Tuesday, December 11, 2012

Sight & Sound video essay

Kevin B. Lee (@alsolifelike) posted a video essay for Sight & Sound on the evolution of Paul Thomas Anderson's steadicam work which discusses my eyetracking work on There Will Be Blood and the DIEM project here. You can view the video here:


The video essay discusses the careful use of staging and choreography to introduce the viewer to spaces and characters critical to several of Anderson's films including Hard Eight  and Boogie Nights. The use of steadicam in all of these sequences varies from the bravura long and complex sequences of Boogie Nights and Magnolia to subtle uses in There Will be Blood and Punchdrunk Love. This analysis reveals the many ways in which steadicam can create affinity or conflict between what the viewer wants to see and how the camera moves relative to the characters in the scene. This affinity was clearly demonstrated in my analysis of the eye movement behaviour during the table-top sequence of There Will be Blood (as posted on David Bordwell's blog here). By choreographing the camera moves to natural attentional cues such as dialogue switches, character movements and the introduction of characters in from the side of the frame the filmmaker can make a reliable prediction about where most viewers are likely to be attending.

As discussed in the video essay, eyetracking film viewers gives us a direct line to the viewer experience of a film and can be used to validate filmmaker intentions for such sequences. It also provides us with ways to test hypotheses about how production decisions can influence the resulting viewer experience. With the decreasing cost of steadicam equipment and digital production in general the use of such techniques is becoming more and more common. But what this video essay, and my eyetracking research shows is that such sequences will result in viewer disorientation and confusion unless they are carefully designed with viewer sequential attention in mind.  For example, our recent paper in Journal of Vision (http://www.journalofvision.org/content/12/13/3.full) shows how viewer attention can be altered for the same sequence of close-up shots just by excluding audio. I have recently reviewed the influence of such factors and compositional decisions in general in a journal article and book chapter:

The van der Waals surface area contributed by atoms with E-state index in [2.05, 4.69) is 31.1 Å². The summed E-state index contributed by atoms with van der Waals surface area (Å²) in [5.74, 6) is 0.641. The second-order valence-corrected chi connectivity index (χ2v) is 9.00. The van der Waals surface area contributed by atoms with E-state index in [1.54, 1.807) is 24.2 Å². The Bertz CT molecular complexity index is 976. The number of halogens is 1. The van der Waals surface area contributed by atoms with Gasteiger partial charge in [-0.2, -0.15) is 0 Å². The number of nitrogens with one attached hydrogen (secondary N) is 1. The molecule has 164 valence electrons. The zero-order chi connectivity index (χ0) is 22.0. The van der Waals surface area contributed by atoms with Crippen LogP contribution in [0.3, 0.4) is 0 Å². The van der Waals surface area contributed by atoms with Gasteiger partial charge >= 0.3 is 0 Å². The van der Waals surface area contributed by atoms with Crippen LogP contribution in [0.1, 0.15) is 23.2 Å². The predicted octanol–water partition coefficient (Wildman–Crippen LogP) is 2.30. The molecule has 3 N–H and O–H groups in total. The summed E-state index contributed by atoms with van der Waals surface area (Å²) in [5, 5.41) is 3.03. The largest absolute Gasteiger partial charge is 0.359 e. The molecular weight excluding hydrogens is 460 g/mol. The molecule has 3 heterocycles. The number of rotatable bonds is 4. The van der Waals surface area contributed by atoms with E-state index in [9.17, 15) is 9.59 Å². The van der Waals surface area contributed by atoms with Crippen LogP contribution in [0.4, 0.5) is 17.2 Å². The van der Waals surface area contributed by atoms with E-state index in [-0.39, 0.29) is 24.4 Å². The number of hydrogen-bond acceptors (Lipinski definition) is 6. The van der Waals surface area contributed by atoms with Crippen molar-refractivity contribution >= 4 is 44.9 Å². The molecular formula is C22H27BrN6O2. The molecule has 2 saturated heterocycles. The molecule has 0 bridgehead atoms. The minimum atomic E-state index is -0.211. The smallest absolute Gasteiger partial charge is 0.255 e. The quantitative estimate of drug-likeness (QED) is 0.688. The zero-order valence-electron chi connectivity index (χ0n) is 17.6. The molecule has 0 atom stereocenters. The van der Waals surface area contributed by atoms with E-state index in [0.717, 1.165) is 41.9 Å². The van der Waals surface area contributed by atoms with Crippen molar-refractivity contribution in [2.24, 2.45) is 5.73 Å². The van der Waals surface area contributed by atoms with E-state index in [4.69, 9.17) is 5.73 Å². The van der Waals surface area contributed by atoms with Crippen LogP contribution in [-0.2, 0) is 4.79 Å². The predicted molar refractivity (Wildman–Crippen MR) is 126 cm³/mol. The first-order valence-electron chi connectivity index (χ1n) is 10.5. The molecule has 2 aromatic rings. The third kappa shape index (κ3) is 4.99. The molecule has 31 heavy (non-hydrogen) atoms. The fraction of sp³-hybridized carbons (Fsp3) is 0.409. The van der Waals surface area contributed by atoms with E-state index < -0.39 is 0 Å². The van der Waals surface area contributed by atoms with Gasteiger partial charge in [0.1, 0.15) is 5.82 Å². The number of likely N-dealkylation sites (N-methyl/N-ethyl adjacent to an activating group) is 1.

Smith, T. J. (in press) Watching you watch movies: Using eye tracking to inform cognitive film theory. In A. P. Shimamura (Ed.),Psychocinematics: Exploring Cognition at the Movies. New York: Oxford University Press.

Smith, T. J. (2012) The Attentional Theory of Cinematic Continuity, Projections: The Journal for Movies and the Mind. 6(1), 1-27. (pdf)

 There have been very few empirical studies looking specifically at the influence of steadicam shots on gaze behaviour but one recent study by Wang and colleagues (http://www.journalofvision.org/content/12/1/16.full)  showed how powerful such shots could be for creating similarity in gaze across viewers. Using long steadicam clips from Russian Ark and Children of Men, the authors showed that introducing cuts and scrambling the order of frames within the steadicam sequences disrupted gaze behaviour but the control of each shot over viewer attention was so strong that viewers were able to very quickly reorient to the disordered sequences and re-attend to the centre of interest. This study shows that by using a carefully choreographed steadicam shot, the director can give the viewer the illusion of freedom to roam a continuous shot whilst actually constraining where they look when, creating continuity of attention within the frame and across viewers.

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